You see, to wall this part of my life off from them is to wall them off from my life. And to do it because I’m, frankly, embarrassed is seeming increasingly cowardly.

Because it’s incredible.

I have lived in worlds created by visionaries. I have followed their rules and kept their boundaries with great pleasure.

But to pack up your trunks and show up in a smooth white room, point in the air, and make a world! To point at the ground and see mountains grow up, and, then, if I choose, stamp them out again. To put people, with their own cultures and gods, on a shaded map in a perfect land, and then introduce a creeping evil, and then give them the strength to defeat it.

And to unpack your trunks and find, inside them, everything.


The history of Versailles. Victorian London’s grimy underbelly. My great-grandmother singing the blues on a Pine Bluff street corner. Wichita Lineman. Middle Passage. The Mongols riding up against the Rus, and longhouses, and any spats I want or no spats at all. (Currently, not even one spat.) That insane Silk Road map.

And, everywhere, the mysterious magic that underpinned the world of Oz.

All these things are my life now. The power is exhilarating; the need is sometimes alarming. I spend nights chasing the feeling. It’s there when an arcane bit of knowledge suddenly fills a gap I didn’t know existed. It lives in the moment when a scene suddenly shades in the outline of a character I was longing to intimately know, revealing her humor, her physicality, her one terrible weakness.

But, oh, the voices, and not the good kind.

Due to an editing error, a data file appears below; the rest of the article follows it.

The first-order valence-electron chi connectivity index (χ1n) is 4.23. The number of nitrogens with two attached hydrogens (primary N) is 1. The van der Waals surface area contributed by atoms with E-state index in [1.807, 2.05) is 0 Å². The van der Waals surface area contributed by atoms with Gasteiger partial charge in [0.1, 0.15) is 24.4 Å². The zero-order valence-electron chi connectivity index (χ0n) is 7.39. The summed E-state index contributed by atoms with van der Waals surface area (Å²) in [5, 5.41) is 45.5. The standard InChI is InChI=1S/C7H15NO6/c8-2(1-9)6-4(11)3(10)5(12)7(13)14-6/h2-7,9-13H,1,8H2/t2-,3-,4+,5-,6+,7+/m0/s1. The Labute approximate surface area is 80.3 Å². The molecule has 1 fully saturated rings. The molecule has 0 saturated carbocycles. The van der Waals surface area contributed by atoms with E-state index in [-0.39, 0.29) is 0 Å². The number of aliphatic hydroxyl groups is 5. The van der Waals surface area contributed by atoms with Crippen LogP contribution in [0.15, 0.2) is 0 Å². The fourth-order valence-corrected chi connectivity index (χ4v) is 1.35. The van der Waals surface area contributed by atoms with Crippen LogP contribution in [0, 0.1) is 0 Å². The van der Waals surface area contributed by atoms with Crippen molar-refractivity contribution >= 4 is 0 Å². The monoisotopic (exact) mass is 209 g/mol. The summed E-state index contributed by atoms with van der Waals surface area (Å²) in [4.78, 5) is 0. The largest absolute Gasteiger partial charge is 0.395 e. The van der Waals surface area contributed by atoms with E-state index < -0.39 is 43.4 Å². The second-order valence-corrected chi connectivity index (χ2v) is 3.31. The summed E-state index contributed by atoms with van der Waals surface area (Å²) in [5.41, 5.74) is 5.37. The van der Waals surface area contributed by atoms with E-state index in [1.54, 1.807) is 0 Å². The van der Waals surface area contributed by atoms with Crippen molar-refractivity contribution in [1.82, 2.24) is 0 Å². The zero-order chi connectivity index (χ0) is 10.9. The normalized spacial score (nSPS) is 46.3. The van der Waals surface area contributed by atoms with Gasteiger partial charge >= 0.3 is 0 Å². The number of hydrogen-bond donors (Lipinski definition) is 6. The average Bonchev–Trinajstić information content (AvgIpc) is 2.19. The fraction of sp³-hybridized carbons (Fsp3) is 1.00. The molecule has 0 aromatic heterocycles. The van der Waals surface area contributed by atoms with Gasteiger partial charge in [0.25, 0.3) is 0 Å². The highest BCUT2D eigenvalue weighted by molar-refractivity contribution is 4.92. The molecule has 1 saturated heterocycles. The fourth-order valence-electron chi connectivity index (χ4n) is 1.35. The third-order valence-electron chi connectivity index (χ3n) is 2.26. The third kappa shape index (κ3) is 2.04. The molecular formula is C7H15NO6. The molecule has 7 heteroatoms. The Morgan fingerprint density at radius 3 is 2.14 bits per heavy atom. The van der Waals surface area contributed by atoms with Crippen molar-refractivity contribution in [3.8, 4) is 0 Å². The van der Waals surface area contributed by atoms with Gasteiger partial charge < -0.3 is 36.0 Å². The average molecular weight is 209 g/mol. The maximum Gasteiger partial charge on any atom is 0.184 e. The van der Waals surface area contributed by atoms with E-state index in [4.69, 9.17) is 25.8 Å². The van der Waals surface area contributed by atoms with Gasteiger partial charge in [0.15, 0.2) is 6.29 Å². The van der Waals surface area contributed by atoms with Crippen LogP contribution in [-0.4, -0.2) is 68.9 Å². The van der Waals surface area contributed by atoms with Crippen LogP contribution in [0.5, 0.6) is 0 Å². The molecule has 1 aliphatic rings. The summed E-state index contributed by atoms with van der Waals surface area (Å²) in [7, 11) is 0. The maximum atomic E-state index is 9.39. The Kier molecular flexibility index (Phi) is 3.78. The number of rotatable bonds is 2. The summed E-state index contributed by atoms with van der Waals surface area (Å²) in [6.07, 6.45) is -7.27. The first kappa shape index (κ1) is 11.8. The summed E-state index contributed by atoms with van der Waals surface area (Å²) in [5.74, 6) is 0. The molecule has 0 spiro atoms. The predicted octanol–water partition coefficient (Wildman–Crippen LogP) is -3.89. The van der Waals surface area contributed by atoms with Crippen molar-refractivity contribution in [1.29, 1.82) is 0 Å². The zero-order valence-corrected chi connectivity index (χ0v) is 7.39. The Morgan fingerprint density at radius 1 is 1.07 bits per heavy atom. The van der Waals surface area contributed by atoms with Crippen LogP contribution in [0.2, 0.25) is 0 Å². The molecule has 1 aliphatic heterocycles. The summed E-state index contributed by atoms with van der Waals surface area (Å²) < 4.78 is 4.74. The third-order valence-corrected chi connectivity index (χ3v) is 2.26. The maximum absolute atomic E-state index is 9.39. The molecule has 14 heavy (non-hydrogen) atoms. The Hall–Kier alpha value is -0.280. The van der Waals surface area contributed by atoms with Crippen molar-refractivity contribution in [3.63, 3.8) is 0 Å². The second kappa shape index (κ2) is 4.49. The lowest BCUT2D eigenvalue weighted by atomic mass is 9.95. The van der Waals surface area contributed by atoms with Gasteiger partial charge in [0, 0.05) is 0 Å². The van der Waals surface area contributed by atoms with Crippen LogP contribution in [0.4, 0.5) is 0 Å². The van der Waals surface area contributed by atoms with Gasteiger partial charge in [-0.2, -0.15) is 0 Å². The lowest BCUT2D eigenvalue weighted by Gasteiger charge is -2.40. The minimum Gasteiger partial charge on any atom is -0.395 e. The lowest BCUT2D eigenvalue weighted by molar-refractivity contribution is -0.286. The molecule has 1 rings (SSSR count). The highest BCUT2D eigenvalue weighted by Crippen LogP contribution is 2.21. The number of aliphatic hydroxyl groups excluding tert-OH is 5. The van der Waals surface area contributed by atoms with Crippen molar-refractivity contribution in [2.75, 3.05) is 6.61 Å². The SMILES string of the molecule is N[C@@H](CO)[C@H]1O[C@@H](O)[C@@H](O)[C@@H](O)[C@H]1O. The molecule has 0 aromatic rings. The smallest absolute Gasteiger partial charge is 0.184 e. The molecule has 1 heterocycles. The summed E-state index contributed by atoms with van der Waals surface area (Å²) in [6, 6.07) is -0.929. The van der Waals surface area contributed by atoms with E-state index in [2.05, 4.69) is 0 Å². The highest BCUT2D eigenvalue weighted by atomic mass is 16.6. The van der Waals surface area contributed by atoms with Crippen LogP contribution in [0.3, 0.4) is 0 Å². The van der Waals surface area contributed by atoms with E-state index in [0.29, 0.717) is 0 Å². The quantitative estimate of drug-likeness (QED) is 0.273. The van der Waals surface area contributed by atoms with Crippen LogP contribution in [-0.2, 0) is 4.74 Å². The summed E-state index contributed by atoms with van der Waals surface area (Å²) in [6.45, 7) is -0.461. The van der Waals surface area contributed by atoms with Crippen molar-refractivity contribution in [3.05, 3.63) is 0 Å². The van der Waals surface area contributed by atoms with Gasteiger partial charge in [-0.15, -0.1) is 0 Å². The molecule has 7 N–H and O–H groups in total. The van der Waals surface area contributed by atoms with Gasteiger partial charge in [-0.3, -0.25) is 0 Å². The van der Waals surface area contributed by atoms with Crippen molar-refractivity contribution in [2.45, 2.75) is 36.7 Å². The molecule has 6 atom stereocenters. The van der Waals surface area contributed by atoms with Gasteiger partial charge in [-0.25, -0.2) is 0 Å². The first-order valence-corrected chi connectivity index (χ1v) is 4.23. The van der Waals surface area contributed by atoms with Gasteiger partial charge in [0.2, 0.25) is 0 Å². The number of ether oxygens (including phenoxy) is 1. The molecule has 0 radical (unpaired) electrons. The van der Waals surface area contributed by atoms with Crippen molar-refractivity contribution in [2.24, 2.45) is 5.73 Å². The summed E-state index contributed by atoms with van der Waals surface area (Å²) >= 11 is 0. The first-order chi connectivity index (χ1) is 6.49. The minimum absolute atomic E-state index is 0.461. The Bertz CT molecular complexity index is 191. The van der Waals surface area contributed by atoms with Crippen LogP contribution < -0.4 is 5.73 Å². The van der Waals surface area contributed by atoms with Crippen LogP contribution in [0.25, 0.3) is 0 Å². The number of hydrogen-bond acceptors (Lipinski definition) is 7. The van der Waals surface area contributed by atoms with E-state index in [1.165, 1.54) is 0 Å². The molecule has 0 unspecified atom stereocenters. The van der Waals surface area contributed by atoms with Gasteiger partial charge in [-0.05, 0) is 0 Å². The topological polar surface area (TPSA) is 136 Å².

• These made-up names will incite laughter in reasonable people
  • No one will take this origin myth seriously
  • The names really are super dumb
  • You’re typing a scene you already know will never make the cut while your house devolves into a Thunderdome with hardwood floors
  • People on the Internet won’t like it
  • Finishing The Hat is not about you
  • You are not a good mother because good mothers don’t spend all day dreaming roads made of brine and water and bone

And, perhaps, worst of all, my own voice, when asked “What are you doing these days?” has actually said these words out loud: “Oh, something ridiculous that it’s hard to even explain”; “Something to paper my wall with rejection letters”; “Writing, kind of, but not really”‘; or, most commonly, “Staying home with the kids”.

Recently, I was having an oblique conversation about this and said “Adults don’t make up pretend places and then live there. This is not making a living.”

And the person I said this to replied:

Many, many adults do this for a living.

And my eyes leaked because I’m pretty sure this is what being a writer actually is, and, perhaps, always was.

So, I’ll duck back into my world now. But, first, I’m going to make a promise: if you ask me what I’m doing, instead of denigrating or minimizing the thing that fills my days and nights, I will, at least, say:


For now, that is enough.

Leaving The Old World

Leaving The Old World

(Part 1 of 2. 2 tomorrow.)

I’ve been falling in love with worlds my whole life.

I first visited Oz when I was four years old, thumbing through the first book of Dorothy’s adventures on a hardwood floor in a house with a honeysuckle trellis (its own world).